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Concept: Marginal zone

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Background. Treatment of splenic marginal zone lymphoma (SMZL) patients is not standardized. Recent data suggest that rituximab is highly effective and could be considered as initial therapy.Aim. To assess the efficacy of rituximab monotherapy in a large series of patients with SMZL and compare these results with splenectomy results.Methods. The studied population included 85 patients. Fifty-eight received rituximab at a dose of 375 mg/m(2) per week for 6 weeks as induction followed by maintenance at the same dose every 2 months for 1-2 years, whereas 27 patients were treated using splenectomy only.Results. The overall response rate to rituximab 2 months after the end of induction was 95% (complete response [CR], 45%; unconfirmed CR, 26%; partial response, 24%). The median times to hematologic and clinical response were 2 weeks and 3 weeks, respectively. Forty-three of 55 patients already completed the maintenance phase: 28 sustained their initial response, 14 improved their response, and one progressed. Eighty-five percent of splenectomized patients responded, and two were treated with rituximab as consolidation after splenectomy and achieved a CR. The 5-year overall and progression-free survival (PFS) rates for rituximab-treated and splenectomized patients were 92% and 77% (p = .09) and 73% and 58% (p = .06), respectively. Furthermore, maintenance therapy with rituximab resulted in a longer duration of response (at 5 years, PFS was 84% for patients receiving maintenance and 36% for patients without maintenance, p <.0001).Conclusions. Rituximab is a very effective and well-tolerated therapy and may be substituted for splenectomy as the first-line treatment of choice for patients with SMZL.

Concepts: Leukemia, Splenic marginal zone lymphoma, Lymphoma, Marginal zone, Blood disorders, Types of cancer, Spleen, Hematology

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The splenic marginal zone is a unique microenvironment where resident immune cells are exposed to the open blood circulation. Even though it has an important role in responses against blood-borne antigens, lymphocyte migration in the marginal zone has not been intravitally visualized due to challenges associated with achieving adequate imaging depth in this abdominal organ. Here we develop a two-photon microscopy procedure to study marginal zone and follicular B-cell movement in the live mouse spleen. We show that marginal zone B cells are highly motile and exhibit long membrane extensions. Marginal zone B cells shuttle between the marginal zone and follicles with at least one-fifth of the cells exchanging between compartments per hour, a behaviour that explains their ability to deliver antigens rapidly from the open blood circulation to the secluded follicles. Follicular B cells also transit from follicles to the marginal zone, but unlike marginal zone B cells, they fail to undergo integrin-mediated adhesion, become caught in fluid flow and are carried into the red pulp. Follicular B-cell egress via the marginal zone is sphingosine-1-phosphate receptor-1 (S1PR1)-dependent. This study shows that marginal zone B cells migrate continually between marginal zone and follicles and establishes the marginal zone as a site of S1PR1-dependent B-cell exit from follicles. The results also show how adhesive differences of similar cells critically influence their behaviour in the same microenvironment.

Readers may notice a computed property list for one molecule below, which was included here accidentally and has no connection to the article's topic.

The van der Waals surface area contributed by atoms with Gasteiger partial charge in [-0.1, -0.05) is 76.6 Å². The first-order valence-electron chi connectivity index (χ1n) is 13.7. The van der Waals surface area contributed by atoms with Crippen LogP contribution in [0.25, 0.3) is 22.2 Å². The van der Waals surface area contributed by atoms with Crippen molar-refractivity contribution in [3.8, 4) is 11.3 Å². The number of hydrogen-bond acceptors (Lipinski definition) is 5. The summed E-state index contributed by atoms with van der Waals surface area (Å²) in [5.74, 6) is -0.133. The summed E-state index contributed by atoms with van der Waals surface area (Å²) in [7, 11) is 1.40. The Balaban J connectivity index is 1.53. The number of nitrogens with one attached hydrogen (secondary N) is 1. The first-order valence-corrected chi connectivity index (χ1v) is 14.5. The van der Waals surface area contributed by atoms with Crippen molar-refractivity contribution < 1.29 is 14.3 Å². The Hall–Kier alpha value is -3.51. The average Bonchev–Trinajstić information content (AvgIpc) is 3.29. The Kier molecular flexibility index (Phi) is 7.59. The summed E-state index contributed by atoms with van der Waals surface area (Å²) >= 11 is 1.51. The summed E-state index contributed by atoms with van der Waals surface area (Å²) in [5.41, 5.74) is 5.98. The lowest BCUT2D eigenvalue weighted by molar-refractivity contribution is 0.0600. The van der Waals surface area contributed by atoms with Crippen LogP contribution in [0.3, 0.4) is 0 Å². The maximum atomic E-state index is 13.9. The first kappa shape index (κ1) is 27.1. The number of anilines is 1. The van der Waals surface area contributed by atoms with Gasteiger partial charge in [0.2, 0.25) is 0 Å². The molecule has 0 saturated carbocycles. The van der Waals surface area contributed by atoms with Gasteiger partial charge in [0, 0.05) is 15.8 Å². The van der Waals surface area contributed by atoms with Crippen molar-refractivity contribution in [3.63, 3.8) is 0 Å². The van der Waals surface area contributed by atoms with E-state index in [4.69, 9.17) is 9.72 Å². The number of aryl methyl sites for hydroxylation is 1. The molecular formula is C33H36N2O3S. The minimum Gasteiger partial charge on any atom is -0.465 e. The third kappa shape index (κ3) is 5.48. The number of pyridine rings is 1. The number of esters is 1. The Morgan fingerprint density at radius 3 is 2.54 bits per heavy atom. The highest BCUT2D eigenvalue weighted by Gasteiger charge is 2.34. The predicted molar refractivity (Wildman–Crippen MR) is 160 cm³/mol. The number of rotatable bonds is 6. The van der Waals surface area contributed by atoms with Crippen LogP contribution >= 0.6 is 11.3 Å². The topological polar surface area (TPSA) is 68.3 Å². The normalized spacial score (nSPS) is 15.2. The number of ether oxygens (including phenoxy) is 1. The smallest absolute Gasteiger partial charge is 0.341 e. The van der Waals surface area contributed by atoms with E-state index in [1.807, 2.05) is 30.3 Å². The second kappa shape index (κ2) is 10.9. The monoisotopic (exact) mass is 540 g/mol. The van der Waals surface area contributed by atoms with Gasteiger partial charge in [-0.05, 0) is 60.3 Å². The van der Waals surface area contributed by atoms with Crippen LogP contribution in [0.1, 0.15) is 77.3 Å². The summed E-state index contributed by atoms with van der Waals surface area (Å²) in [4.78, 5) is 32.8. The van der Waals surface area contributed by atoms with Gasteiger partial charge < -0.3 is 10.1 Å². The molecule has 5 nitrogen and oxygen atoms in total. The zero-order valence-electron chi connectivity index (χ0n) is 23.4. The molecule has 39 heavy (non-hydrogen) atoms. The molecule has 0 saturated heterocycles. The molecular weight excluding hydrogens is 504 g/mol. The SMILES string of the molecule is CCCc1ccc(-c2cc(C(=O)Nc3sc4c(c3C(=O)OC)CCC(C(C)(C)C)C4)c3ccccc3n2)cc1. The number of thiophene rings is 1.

Concepts: Lymphocyte, Protein, Lymphatic system, Hematology, Marginal zone, Blood, Spleen, Immune system

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Although almost any non-Hodgkin lymphoma can involve the spleen or an extranodal site as part of more widely disseminated disease, there is a group of small B-cell lymphomas that specifically arise in these locations. These are important to recognise as some appear to have a behaviour and prognosis that is distinct from their nodal counterparts. In addition, there are entities that are specific to extranodal locations (such as extranodal marginal zone lymphoma) and to the red or white pulp of the spleen. In this review, the characteristics of these entities will be presented as well as clues to help distinguish lymphoma from reactive infiltrates in extranodal sites and measure to distinguish between small B-cell lymphomas encountered in the spleen and at extranodal locations.

Concepts: White pulp, B-cell lymphoma, T-cell lymphoma, Lymphatic system, Marginal zone, Types of cancer, Spleen, Lymphoma

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We have reconstructed small parts of capillary networks in the human splenic white pulp using serial sections immunostained for CD34 alone or for CD34 and CD271. The three-dimensional (3D) models show three types of interconnected networks: a network with very few long capillaries inside the white pulp originating from central arteries, a denser network surrounding follicles plus periarterial T-cell regions and a network in the red pulp. Capillaries of the perifollicular network and the red pulp network have open ends. Perifollicular capillaries form an arrangement similar to a basketball net located in the outer marginal zone. The marginal zone is defined by MAdCAM-1+ marginal reticular stromal cells. Perifollicular capillaries are connected to red pulp capillaries surrounded by CD271+ stromal capillary sheath cells. The scarcity of capillaries inside the splenic white pulp is astonishing, as non-polarised germinal centres with proliferating B-cells occur in adult human spleens. We suggest that specialized stromal marginal reticular cells form a barrier inside the splenic marginal zone, which together with the scarcity of capillaries guarantees the maintenance of gradients necessary for positioning of migratory B- and T-lymphocytes in the human splenic white pulp.